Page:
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Five years on and health reform remains a moot point

Five years on and health reform remains a moot point. As a matter of fact, what was originally Kevin Rudd’s challenge to State governments to smarten up the administration of public hospitals quickly morphed into a wide-ranging canvass of reform proposals that were eventually settled through a protracted and complex set of intergovernmental agreements on health care. They encompass far more than the funding of public hospitals. General practice, aged care, disability services and governance matters complement the new funding and performance mechanisms for public hospitals. In essence, they reflect the power balance between the Commonwealth, the States and Territories. Taxing powers, above all, skew this balance in the Commonwealth’s favour, but the agreements keep the management of hospitals with the States.

01 Jul 2012

Five years on and health reform remains a moot point. As a matter of fact, what was originally Kevin Rudd’s challenge to State governments to smarten up the administration of public hospitals quickly morphed into a wide-ranging canvass of reform proposals that were eventually settled through a protracted and complex set of intergovernmental agreements on health care.

They encompass far more than the funding of public hospitals. General practice, aged care, disability services and governance matters complement the new funding and performance mechanisms for public hospitals. In essence, they reflect the power balance between the Commonwealth, the States and Territories. Taxing powers, above all, skew this balance in the Commonwealth’s favour, but the agreements keep the management of hospitals with the States.

For some this seems a neat solution, but for others, including the COAG Reform Council, it is far from satisfactory.

Does this outcome come near to addressing Rudd’s challenge? Will this improve the administration of public hospitals? Will those States and Territories with declining revenue bases be able to adequately fund their hospitals and develop a sustainable workforce? Or did the country miss an opportunity to put the health system on better footing?

The COAG Reform Council’s first set of reports throws little light on these questions. The National Healthcare Agreement charges the Council to report on the performance of State and Territory governments in return for their Commonwealth funding. Despite the Council’s qualification that “the full benefits of health reforms for Australians will be reflected in future years”, their report presents a very underwhelming narrative of improvement.

The most glaring finding is that public hospitals are still too short of beds. With an ageing population, the option of hospitalisation is integral to the overall safety net for the elderly. Sub acute beds were earmarked for development, but precious few have emerged. Waiting times have blown out rather than decreased. Emergency department efficiencies still lag well below the targets set in the National Healthcare Agreement. Elective surgery wait times have worsened overall.

In general practice, the reported waiting times to see a GP improved in 2010-11. This is heartening. So too is the Council’s finding that GPs are affordable and accessible. Interestingly, these results indicate that major reforms to general practice are not warranted. Rather, they definitely indicate that a prudent primary care reform agenda would build on what works, not seek to substitute what is demonstrably a good, effective and affordable system.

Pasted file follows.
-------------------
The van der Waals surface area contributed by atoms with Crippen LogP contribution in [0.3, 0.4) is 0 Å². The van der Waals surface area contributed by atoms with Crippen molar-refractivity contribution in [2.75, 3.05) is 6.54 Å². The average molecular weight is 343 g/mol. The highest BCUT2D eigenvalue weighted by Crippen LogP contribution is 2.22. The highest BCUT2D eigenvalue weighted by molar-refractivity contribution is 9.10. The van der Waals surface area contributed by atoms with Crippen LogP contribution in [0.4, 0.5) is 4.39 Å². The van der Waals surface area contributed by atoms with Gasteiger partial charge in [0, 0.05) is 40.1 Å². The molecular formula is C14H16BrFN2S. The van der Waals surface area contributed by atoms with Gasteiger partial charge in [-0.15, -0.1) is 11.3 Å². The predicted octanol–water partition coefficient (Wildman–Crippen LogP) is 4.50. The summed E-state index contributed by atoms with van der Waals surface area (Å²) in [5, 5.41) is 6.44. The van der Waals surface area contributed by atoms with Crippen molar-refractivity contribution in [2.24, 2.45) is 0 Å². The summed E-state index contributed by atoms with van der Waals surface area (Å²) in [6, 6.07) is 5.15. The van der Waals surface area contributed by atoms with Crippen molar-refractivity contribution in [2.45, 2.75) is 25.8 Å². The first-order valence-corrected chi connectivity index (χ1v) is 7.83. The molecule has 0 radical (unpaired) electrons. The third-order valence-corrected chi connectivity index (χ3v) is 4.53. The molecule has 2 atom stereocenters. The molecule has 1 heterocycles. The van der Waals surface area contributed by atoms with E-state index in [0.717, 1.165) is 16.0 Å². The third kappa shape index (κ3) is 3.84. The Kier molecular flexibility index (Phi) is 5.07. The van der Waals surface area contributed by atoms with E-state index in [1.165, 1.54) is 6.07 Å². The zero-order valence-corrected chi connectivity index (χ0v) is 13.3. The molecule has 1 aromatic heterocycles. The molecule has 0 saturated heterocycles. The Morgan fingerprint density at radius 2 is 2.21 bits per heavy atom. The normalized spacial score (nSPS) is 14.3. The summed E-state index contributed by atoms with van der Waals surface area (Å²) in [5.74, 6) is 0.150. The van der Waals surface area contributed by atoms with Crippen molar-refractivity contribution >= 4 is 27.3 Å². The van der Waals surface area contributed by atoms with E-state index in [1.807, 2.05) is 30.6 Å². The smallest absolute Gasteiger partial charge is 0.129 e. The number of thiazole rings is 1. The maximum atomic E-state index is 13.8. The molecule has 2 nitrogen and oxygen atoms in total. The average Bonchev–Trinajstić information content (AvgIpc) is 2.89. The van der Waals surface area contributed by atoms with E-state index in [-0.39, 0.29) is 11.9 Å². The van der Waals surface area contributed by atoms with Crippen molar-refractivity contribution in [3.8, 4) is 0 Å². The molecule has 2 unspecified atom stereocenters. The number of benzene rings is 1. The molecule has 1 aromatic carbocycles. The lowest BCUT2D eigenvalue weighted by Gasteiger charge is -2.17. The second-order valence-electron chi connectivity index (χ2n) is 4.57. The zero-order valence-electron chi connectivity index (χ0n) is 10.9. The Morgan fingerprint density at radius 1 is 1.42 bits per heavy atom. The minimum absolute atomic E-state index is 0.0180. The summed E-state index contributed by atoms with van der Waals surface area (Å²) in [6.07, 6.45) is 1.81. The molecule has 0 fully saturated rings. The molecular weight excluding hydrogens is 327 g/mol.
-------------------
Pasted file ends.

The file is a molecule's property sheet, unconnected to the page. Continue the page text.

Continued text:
The policy architecture of the health reforms was based on a shift in demand from hospitals to primary care services, the assumption being that public hospitals could cope with the demand for those services that genuinely belong in a hospital. Patients that go to emergency departments rather than GPs, and elderly patients that should be catered for in the community, need to be accommodated beyond the hospital walls. To that end casemix payments for hospitals and patient redirection through programs run by Medicare Locals are meant to achieve these changes.

But while the design may have merit, unfortunately the fundamental building blocks remain bedevilled by dual governmental responsibilities. The blame game remains alive and well. Even the Commonwealth’s desire to have Lead Clinician Groups involved in hospital management has been widely rejected or paid lip service to in most States.

So the path to substantial reform is hard. Little confidence can be drawn from the fact that despite a new hospital funding agreement being struck, it took little time for Tasmania to claim that they couldn’t meet the demand for services and in fact cut hospital funding to meet broader budgetary pressures. This is exactly the point made by Kevin Rudd when the first set of funding proposals were laid on the table. The Commonwealth needs to contribute more to the hospital funding pool, and the streamlining of funding responsibilities should be brought back on the table.

With the Hospital Pricing Authority and the Health Performance Authority commencing work, the focus of attention may well fall again on the capacity of hospitals and the inadequacy of funding. It will not be enough to dismiss these as either ‘teething problems’ or issues for another time. Despite the amount of funding that has been introduced in the healthcare agreement, the public hospitals are far from ‘fixed’ and Australians will continue to press for reforms that make a difference.


Published: 01 Jul 2012